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Elisée Reclus: #Kropotkin’s Words of a Rebel – #anarchism

Elisée Reclus, Preface to Words of a Rebel, a book about Peter Kropotkin.

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#Kropotkin and #Lenin by David Shub

David Shub’s  essay on the relationship between Lenin and Kropotkin was was written shortly after the author’s biography of Lenin in 1948 and draws a striking contrast between the two famous Russian revolutionaries. While initially deferential to the gentle and polite Kropotkin – at the time far more famous and influential both inside and outside  Russia than the Bolshevik leader – Lenin quickly came to despise Kropotkin and his constant criticism of Bolshevism. The anarchist proclaimed Lenin’s government would be the “burial of the Russian Revolution”. Kropotkin’s predictions of the horrors of the Bolshevik State (“a Soviet Union only in name”)  came true even before his death in 1921, and foretold the horrors of the Stalinist regime to come. This pamphlet is a brief illustration of their strained relationship and history.

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Peter #Kropotkin: Letter to #Lenin (4 March 1920) – #anarchism

“Even if the dictatorship of the party were an appropriate means to bring about a blow to the capitalist system (which I strongly doubt), it is nevertheless harmful for the creation of a new socialist system. What are necessary and needed are local institutions, local forces; but there are none, anywhere.”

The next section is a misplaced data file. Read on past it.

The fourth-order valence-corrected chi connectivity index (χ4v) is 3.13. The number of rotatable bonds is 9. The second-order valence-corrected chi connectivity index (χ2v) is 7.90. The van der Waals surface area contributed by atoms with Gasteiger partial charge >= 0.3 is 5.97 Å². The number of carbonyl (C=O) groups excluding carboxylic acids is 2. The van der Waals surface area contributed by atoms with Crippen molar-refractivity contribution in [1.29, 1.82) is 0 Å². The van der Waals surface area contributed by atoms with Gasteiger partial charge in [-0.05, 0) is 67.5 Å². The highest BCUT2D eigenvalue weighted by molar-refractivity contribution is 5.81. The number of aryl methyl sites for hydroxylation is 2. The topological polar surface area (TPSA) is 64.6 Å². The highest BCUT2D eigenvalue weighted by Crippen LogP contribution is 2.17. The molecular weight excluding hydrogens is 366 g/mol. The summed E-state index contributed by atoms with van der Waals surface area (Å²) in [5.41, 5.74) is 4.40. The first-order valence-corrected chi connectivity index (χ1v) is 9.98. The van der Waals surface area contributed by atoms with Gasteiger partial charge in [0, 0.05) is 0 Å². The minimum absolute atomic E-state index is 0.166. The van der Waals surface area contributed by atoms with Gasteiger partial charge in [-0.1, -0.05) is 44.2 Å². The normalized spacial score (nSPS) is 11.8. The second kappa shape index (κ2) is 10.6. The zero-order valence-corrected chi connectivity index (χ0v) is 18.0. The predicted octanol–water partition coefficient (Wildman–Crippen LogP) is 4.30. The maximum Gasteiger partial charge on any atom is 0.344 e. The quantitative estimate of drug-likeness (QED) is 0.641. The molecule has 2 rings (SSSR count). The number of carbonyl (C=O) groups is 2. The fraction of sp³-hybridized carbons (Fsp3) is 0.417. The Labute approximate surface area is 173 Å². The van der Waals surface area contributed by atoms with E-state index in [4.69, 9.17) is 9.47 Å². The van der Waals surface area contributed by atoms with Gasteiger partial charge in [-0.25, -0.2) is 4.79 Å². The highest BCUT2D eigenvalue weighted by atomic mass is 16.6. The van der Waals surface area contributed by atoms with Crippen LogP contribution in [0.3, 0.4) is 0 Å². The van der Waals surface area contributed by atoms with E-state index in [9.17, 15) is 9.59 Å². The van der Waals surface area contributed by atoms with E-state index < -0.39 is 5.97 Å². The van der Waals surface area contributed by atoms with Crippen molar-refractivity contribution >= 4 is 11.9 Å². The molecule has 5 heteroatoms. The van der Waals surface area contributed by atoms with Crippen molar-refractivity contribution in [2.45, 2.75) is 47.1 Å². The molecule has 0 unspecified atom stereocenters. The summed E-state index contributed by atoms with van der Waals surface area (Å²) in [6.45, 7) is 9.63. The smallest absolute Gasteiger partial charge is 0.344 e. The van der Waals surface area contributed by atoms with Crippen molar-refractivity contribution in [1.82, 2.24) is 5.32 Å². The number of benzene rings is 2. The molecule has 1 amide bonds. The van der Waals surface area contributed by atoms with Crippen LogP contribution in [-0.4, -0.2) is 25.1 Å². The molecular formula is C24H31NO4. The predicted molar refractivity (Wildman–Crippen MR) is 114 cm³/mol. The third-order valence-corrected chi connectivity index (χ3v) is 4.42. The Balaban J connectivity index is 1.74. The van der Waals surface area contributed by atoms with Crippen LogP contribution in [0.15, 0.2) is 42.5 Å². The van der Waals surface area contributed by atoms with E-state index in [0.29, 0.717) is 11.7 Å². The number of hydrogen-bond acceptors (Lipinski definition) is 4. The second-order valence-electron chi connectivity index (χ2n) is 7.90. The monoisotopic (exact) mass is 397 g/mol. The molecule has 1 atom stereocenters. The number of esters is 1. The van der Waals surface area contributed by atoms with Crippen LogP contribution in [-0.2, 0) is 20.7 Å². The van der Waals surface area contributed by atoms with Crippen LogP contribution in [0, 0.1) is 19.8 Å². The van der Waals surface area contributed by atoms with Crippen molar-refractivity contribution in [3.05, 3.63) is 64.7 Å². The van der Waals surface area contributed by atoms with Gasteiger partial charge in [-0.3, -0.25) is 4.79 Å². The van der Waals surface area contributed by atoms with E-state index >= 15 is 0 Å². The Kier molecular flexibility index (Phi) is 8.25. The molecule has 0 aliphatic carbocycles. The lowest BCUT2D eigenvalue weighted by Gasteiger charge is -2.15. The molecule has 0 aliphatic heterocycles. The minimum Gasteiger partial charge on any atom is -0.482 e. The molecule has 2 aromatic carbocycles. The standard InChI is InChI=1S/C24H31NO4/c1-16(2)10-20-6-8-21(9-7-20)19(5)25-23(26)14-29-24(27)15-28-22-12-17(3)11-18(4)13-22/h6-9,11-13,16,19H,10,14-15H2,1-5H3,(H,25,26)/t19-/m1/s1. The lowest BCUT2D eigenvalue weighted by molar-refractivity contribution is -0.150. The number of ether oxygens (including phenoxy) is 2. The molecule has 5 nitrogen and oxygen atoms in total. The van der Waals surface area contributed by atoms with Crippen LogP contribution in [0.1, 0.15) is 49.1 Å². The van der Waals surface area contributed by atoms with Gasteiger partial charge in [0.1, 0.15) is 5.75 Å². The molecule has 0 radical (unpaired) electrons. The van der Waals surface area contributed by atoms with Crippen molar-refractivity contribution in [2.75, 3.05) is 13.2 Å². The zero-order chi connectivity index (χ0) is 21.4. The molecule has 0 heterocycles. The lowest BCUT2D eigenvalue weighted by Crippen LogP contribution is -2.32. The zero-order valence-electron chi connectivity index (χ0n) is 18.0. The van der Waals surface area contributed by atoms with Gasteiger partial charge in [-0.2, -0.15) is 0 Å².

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Jon Bekken: #Kropotkin’s Anarchist Critique of Capitalism

Peter Kropotkin devoted a major part of his prolific anarchist writings to two related themes: examining the actual workings of capitalist economies and developing the broad outlines of an anarchist-communist society. Kropotkin was not satisfied to merely assert that’ a free society was possible, he sought to show how such a society could be constructed from the materials at hand-realizing that a revolutionary movement that failed to consider the problems of production and distribution would quickly collapse. This installment outlines Kropotkin’s critique of capitalist political economy; next issue will turn to his positive economic program. This distinction, however, is somewhat arbitrary, as Kropotkin always preferred to illustrate what might be by pointing to what already was.

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#Kropotkin: An Appeal to the Young

Today it’s the birthday of Peter Kropotkin. Happy Birthday!

“Peter Kropotkin…was recognized by friend and foe as one of the greatest minds…of the nineteenth century… The lucidity and brilliance of his mind combined with his warm-heartedness into the harmonious whole of a fascinating and gracious personality. ” -Emma Goldman

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Peter #Kropotkin: The Action of the Masses and the Individual